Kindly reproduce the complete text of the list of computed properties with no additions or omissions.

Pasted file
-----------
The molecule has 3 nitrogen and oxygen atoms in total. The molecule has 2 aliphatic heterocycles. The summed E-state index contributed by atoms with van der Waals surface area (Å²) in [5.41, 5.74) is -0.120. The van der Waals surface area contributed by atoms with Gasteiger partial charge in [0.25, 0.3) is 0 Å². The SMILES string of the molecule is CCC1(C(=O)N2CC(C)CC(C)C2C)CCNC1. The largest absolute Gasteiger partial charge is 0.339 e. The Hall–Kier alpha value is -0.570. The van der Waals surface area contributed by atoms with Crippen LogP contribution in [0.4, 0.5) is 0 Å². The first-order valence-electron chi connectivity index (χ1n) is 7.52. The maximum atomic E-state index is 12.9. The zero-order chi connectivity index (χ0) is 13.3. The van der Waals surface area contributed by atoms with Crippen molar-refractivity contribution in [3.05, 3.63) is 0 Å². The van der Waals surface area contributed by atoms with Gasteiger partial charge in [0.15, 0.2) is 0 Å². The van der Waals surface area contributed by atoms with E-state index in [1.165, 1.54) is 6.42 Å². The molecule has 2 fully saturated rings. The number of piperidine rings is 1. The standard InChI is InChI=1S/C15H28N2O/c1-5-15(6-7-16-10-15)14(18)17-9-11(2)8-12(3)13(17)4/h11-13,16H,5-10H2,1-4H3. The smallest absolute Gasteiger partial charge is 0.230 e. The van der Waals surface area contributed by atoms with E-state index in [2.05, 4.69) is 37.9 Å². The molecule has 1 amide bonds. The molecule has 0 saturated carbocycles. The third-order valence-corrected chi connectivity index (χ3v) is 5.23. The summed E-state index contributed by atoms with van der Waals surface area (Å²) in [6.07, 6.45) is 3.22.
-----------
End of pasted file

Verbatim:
The molecule has 3 nitrogen and oxygen atoms in total. The molecule has 2 aliphatic heterocycles. The summed E-state index contributed by atoms with van der Waals surface area (Å²) in [5.41, 5.74) is -0.120. The van der Waals surface area contributed by atoms with Gasteiger partial charge in [0.25, 0.3) is 0 Å². The SMILES string of the molecule is CCC1(C(=O)N2CC(C)CC(C)C2C)CCNC1. The largest absolute Gasteiger partial charge is 0.339 e. The Hall–Kier alpha value is -0.570. The van der Waals surface area contributed by atoms with Crippen LogP contribution in [0.4, 0.5) is 0 Å². The first-order valence-electron chi connectivity index (χ1n) is 7.52. The maximum atomic E-state index is 12.9. The zero-order chi connectivity index (χ0) is 13.3. The van der Waals surface area contributed by atoms with Crippen molar-refractivity contribution in [3.05, 3.63) is 0 Å². The van der Waals surface area contributed by atoms with Gasteiger partial charge in [0.15, 0.2) is 0 Å². The van der Waals surface area contributed by atoms with E-state index in [1.165, 1.54) is 6.42 Å². The molecule has 2 fully saturated rings. The number of piperidine rings is 1. The standard InChI is InChI=1S/C15H28N2O/c1-5-15(6-7-16-10-15)14(18)17-9-11(2)8-12(3)13(17)4/h11-13,16H,5-10H2,1-4H3. The smallest absolute Gasteiger partial charge is 0.230 e. The van der Waals surface area contributed by atoms with E-state index in [2.05, 4.69) is 37.9 Å². The molecule has 1 amide bonds. The molecule has 0 saturated carbocycles. The third-order valence-corrected chi connectivity index (χ3v) is 5.23. The summed E-state index contributed by atoms with van der Waals surface area (Å²) in [6.07, 6.45) is 3.22.